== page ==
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Hello,

Hello, Is everything in the universe invisible in its natural state? This question sounds strange, and maybe it's a bit hard to see what I mean, but I'll try to be as clear as possible. Imagine yourself outside of the universe, and that there are no other living beings in it. Since the light isn't reaching your eyes, you can't see the universe. The light inside the universe doesn't mean anything to you, it's just energy. Now, if you have, let's say, a room with nobody inside, being outside of the room would be the same as being outside of the universe when it comes to the meaning of light in the room. Yes, I understand, you can't see an object if your eyes are not exposed to the light reflected off an object, but what if there is no living being to interpret the reflected light? So, maybe a better question is what does light mean to a human if there is nobody around to form an image from the light? Thank you very much.

Two replies:

1. I'd caution against equating natural with non-human, let alone with non-living. Many living beings are in their natural state despite being alive, and many (if not all) human beings are in their natural state despite being human. A hermit crab in its borrowed shell is in its natural state, and so is a human being fully clothed inside his/her house. We human beings naturally clothe and shelter ourselves.

2. Your question seems a bit like the old chestnut 'If a tree falls in the forest, and nothing is around to hear it, does it make a sound?' If a given object reflects light in the visible spectrum, but nothing is around to detect that reflected light, is the object visible? Both questions turn on how we define terms, in particular 'sound' and 'visible'. If sound is simply vibrations that would be detected by a sound-sensor were one present, then surely the falling tree makes a sound. Likewise, if 'visible' means 'would be seen by a normal human observer looking right at it under normal conditions of observation', then the aforementioned object is visible.

Two replies: 1. I'd caution against equating natural with non-human , let alone with non-living . Many living beings are in their natural state despite being alive, and many (if not all) human beings are in their natural state despite being human. A hermit crab in its borrowed shell is in its natural state, and so is a human being fully clothed inside his/her house. We human beings naturally clothe and shelter ourselves. 2. Your question seems a bit like the old chestnut 'If a tree falls in the forest, and nothing is around to hear it, does it make a sound?' If a given object reflects light in the visible spectrum, but nothing is around to detect that reflected light, is the object visible? Both questions turn on how we define terms, in particular 'sound' and 'visible'. If sound is simply vibrations that would be detected by a sound-sensor were one present, then surely the falling tree makes a sound. Likewise, if 'visible' means ' would be seen by a normal human observer looking...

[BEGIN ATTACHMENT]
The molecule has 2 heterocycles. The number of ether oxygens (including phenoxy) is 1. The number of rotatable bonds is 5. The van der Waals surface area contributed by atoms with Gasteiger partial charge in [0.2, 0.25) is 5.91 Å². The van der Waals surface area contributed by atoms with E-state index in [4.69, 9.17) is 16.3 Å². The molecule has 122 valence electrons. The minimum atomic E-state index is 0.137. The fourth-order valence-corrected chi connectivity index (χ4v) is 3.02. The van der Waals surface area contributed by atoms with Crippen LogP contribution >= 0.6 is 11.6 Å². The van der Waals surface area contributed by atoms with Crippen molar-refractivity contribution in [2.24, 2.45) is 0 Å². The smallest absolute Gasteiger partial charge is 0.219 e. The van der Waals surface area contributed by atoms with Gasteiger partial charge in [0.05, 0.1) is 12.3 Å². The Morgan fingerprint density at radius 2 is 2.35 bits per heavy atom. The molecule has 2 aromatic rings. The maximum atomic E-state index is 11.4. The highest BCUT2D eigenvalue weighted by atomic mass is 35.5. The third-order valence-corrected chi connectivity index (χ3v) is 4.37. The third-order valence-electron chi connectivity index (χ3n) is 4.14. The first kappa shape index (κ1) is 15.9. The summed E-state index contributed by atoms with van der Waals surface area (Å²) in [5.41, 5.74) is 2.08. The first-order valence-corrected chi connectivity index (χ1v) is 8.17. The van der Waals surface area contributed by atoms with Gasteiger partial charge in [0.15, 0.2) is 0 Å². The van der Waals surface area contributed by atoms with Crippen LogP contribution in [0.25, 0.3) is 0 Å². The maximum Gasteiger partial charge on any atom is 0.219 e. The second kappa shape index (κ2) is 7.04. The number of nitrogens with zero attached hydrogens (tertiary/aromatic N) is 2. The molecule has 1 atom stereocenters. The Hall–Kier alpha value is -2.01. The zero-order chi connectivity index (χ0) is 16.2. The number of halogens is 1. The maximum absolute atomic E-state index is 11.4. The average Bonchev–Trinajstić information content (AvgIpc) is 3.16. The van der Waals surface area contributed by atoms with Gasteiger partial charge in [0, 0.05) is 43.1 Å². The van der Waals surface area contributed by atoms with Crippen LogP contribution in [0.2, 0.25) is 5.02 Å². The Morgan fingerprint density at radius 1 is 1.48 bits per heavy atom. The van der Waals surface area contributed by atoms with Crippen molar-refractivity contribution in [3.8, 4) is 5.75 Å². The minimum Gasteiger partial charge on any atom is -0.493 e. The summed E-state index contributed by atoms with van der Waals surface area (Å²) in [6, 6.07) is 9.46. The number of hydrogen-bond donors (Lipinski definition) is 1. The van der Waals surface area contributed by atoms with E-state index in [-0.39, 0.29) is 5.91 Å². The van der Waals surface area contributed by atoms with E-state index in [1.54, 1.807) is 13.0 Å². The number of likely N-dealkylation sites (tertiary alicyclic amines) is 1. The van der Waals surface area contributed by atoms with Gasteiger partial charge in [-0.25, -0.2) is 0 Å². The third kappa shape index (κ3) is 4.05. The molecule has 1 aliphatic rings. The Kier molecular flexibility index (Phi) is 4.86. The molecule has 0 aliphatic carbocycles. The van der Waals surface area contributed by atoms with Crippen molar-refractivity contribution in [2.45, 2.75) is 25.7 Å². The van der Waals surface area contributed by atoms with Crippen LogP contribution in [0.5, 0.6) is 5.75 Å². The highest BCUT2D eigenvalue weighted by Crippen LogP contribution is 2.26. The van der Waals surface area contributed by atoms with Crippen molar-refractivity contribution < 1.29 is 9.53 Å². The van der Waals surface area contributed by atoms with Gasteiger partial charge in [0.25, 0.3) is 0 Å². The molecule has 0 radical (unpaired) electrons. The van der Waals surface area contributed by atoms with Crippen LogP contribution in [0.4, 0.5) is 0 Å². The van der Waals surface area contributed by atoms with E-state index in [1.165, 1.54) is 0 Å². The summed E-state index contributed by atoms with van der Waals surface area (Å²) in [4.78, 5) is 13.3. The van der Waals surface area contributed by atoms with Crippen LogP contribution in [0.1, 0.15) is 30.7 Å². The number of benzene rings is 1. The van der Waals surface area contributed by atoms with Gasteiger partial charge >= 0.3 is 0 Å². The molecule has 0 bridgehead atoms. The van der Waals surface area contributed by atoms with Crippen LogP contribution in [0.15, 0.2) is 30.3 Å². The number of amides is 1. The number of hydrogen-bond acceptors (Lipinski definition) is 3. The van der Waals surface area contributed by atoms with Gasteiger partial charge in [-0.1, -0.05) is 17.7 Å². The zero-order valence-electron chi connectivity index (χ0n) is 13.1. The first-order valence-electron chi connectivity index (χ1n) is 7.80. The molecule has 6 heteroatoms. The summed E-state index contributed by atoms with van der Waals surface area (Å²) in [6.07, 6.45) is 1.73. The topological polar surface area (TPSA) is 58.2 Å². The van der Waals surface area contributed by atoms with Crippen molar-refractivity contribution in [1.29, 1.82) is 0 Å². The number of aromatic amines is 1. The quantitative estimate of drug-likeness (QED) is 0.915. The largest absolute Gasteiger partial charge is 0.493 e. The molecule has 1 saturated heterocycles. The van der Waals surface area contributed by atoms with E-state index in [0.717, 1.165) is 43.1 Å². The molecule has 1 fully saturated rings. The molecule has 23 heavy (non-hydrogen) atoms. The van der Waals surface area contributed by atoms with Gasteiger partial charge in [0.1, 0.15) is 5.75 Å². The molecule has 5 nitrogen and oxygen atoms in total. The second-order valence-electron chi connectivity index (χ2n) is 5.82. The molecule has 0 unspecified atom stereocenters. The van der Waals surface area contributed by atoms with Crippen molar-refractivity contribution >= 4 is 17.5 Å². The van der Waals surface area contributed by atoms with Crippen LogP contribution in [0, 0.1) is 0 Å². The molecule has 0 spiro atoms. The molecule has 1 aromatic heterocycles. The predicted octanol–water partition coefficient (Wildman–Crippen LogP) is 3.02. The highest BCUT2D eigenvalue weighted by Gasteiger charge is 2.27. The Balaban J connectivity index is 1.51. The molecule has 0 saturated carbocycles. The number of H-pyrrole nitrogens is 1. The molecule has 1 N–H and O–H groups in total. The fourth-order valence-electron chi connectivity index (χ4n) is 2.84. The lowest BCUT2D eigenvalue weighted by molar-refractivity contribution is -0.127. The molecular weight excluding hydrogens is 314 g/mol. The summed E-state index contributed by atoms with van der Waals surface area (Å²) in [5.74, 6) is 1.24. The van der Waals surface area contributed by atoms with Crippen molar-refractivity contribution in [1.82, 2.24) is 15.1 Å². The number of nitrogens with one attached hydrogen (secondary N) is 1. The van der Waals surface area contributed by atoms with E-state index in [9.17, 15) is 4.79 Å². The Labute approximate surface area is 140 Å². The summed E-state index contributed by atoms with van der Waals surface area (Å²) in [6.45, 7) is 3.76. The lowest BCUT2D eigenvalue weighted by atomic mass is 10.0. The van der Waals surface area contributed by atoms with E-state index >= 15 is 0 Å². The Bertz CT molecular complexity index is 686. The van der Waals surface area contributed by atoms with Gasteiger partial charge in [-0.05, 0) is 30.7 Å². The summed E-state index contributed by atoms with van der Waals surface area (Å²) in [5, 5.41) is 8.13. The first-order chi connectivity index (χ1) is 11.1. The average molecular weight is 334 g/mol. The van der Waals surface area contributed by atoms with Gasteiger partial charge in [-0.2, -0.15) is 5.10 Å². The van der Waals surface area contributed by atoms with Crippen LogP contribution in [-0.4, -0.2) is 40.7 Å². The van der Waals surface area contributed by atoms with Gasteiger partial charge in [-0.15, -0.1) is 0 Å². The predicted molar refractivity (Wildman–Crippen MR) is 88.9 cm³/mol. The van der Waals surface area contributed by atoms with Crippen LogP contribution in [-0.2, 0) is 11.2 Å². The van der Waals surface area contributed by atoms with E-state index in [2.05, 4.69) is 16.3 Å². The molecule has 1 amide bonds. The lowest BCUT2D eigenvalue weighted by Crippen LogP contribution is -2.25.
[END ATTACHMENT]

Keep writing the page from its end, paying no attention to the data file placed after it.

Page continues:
Does the fact that our perceptions can be represented geometrically and that

Does the fact that our perceptions can be represented geometrically and that geometry consists of eternal truths independent of the mind prove that an external reality underlies our perceptions?

I don't think that such an argument would rationally compel external-world skeptics (who say that no one can know that there's an external world) to abandon their view. External-world skeptics think that no one can know that solipsism is false, where solipsism is the claim that nothing external to oneself and one's mind exists. The solipsist won't grant that geometry consists of truths that are independent of his own mind, because he thinks nothing is. The solipsist could admit that his perceptions have a geometric character to them without having to attribute that character to something external. So I don't think solipsism can be disproven in the way you suggest.

All of this assumes that solipsism is otherwise intelligible. But one might argue that solipsism is unintelligible because it relies on the incoherent idea of a 'private language', an idea explored in detail in this SEP article.

I don't think that such an argument would rationally compel external-world skeptics (who say that no one can know that there's an external world) to abandon their view. External-world skeptics think that no one can know that solipsism is false, where solipsism is the claim that nothing external to oneself and one's mind exists. The solipsist won't grant that geometry consists of truths that are independent of his own mind, because he thinks nothing is. The solipsist could admit that his perceptions have a geometric character to them without having to attribute that character to something external. So I don't think solipsism can be disproven in the way you suggest. All of this assumes that solipsism is otherwise intelligible. But one might argue that solipsism is unintelligible because it relies on the incoherent idea of a 'private language', an idea explored in detail in this SEP article .